Buzz! Debates! Insults! The Klout in the classroom controversy

By Todd Bacile | September 4, 2012


Last week Mark Schaefer’s syndicated blog {grow} ran my guest-authored post discussing a Klout classroom project I created for the undergraduate Electronic Marketing course I teach at Florida State University. The story created somewhat of a controversy. Tens of thousands of people read the blog post and thousands of social media conversations gave the story significant reach. Some readers liked the idea of the experiential student project – which I refer to as “The Klout Challenge” – while several other readers were not as supportive – that’s the understatement of the century!

Five days after the blog post was published I presented this class project at a large academic marketing conference: The Academy of Marketing Science – World Congress. The reaction and feedback after my 30-minute presentation was quite different from many on the web: the conference attendees loved the idea of The Klout Challenge. The reaction from one senior professor at a large university summed up the attendees’ reaction: “Just so you know, we are stealing this for our class!” Several other faculty members from other schools approached me with a similar desire.

So Why the Confusion?

The reaction from the marketing conference crowd was much different from the reaction of many online. Somewhere along the way many people online misunderstood my Klout class project and what I was attempting to achieve. Part of this was due to some people reading the blog’s title (and subsequently the text contained within thousands of retweets): “Florida State University class using Klout to determine student grades”. Many people read the title without taking five minutes to read the blog post itself. If one reads only the title and has a negative opinion of social influence scoring metrics I understand why some people would be upset. Other people just hate the idea of social influence and Klout. For those people there was no confusion!

Media Coverage To the Rescue?

Fortunately, multiple media outlets reached out to me wanting to know more information about The Klout Challenge. Inside Higher Ed and The Chronicle of Higher Education each interviewed me and ran stories clarifying some of the misunderstandings. However, all of the media coverage was not so kind. Adding to the controversy was a U.S. News and World Report education article reviewing my class project while conveniently leaving out several details. Never let the facts get in the way of a great story!

Clarifying Facts and Fiction

In an effort to clear some of the confusion and misinformation floating around the web, the following presents a fact-versus-fiction comparison for many particulars some people took issue with regarding my Klout student project and the Klout metric itself.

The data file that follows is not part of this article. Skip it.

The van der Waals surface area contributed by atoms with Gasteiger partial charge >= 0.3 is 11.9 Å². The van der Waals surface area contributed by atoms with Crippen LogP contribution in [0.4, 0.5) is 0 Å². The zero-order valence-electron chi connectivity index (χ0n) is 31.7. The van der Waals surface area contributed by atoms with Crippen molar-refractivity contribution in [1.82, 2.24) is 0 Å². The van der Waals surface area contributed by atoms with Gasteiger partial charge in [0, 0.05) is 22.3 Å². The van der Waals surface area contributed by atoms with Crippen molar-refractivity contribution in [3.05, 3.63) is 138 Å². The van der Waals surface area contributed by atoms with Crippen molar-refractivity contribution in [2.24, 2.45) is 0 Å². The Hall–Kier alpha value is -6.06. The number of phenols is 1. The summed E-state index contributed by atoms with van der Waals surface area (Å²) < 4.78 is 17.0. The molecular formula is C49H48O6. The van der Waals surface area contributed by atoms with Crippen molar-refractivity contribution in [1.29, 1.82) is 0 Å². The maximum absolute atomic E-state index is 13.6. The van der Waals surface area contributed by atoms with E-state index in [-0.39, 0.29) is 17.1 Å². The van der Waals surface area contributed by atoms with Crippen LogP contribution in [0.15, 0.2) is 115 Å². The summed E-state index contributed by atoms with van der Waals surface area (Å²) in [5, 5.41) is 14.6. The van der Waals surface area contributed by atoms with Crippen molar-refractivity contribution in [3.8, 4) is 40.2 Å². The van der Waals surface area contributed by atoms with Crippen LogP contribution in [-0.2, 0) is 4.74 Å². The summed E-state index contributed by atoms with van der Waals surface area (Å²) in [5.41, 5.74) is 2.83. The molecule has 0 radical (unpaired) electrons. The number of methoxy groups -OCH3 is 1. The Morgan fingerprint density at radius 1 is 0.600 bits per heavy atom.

Point #1: Klout is not used in hiring decisions

Fiction: No companies really care about an applicant’s Klout score. Therefore, you shouldn’t be teaching students anything about it.

Fact: Really? Check out this story, this one too, and also this one. Some hiring managers – like it or not, appropriate or not – are using Klout scores as part of the application process and hiring decisions. And some hiring managers have told me first-hand they use Klout when reviewing applications. I would hope a Klout score is not “the” determining factor, as other additional information paints a more complete picture of an applicant. Yet, Klout has entered the real world in some – not all – hiring situations; and I feel obligated to educate my students about it.

Point #2: Nobody in business takes Klout seriously

Fiction: Klout does not matter in the business world.

Fact: Thousands of companies are currently using Klout in marketing activities. In addition, many firms now include customers’ Klout scores inside of CRM systems such as That’s right: when you call up your credit card company, your bank, or an airline the customer service reps may be looking at your Klout score on their monitor. This is all in addition to the prior point above that Klout is used in some hiring decisions. In the real world Klout matters.

Point #3: Klout is a secret algorithm and you can’t teach the unknown

Fiction: Nobody knows how Klout’s algorithm works or what the scoring variables are; therefore, it is unfair / impossible to teach anything related to Klout.

Fact: Klout uses hundreds of variables in its algorithm, similar to how Google uses numerous factors in its search ranking algorithm. And similar to Google, does in fact discuss several variables and criteria that influence a Klout score. Does Klout give away every factor or each one’s weight? No. Nor does Google! Does Klout give enough information to have a decent understanding of the algorithm’s criteria? Yes.

Point #4: The class project’s purpose is to game the system

Fiction: The purpose of the project is to get a high Klout score; or worse yet, game or manipulate the metric.

Fact: The purpose of the project is to have students apply several social media engagement strategies via their own social networks. This gives them hands-on experience and skills prospective employers are seeking for internships and entry-level social media marketing jobs. How does one grade or quantify social media engagement activity? Enter Klout. I spent several months testing various engagement strategies I lecture about in comparison to the Klout algorithm. I was pleasantly surprised to see a strong positive correlation.

Point #5: You can’t use Klout to assign a grade because it’s flawed

Fiction: The Klout algorithm is flawed. You can’t use it to assign a grade because it is not always accurate and is too ambiguous.

Fact: The business world and higher education are filled with imperfect or questionable metrics commonly accepted and used every day. We live in an imperfect world where complete information in any key decision is rarely known. In the context of higher education, many students who have participated in projects using marketing simulation software will agree. Simulation software uses grading and ranking algorithms ambiguous to students, yet the exercise is a worthwhile experience. Thousands of universities and colleges use simulation software every semester. The takeaway: if all flawed metrics were to be discarded we would be left without any metrics.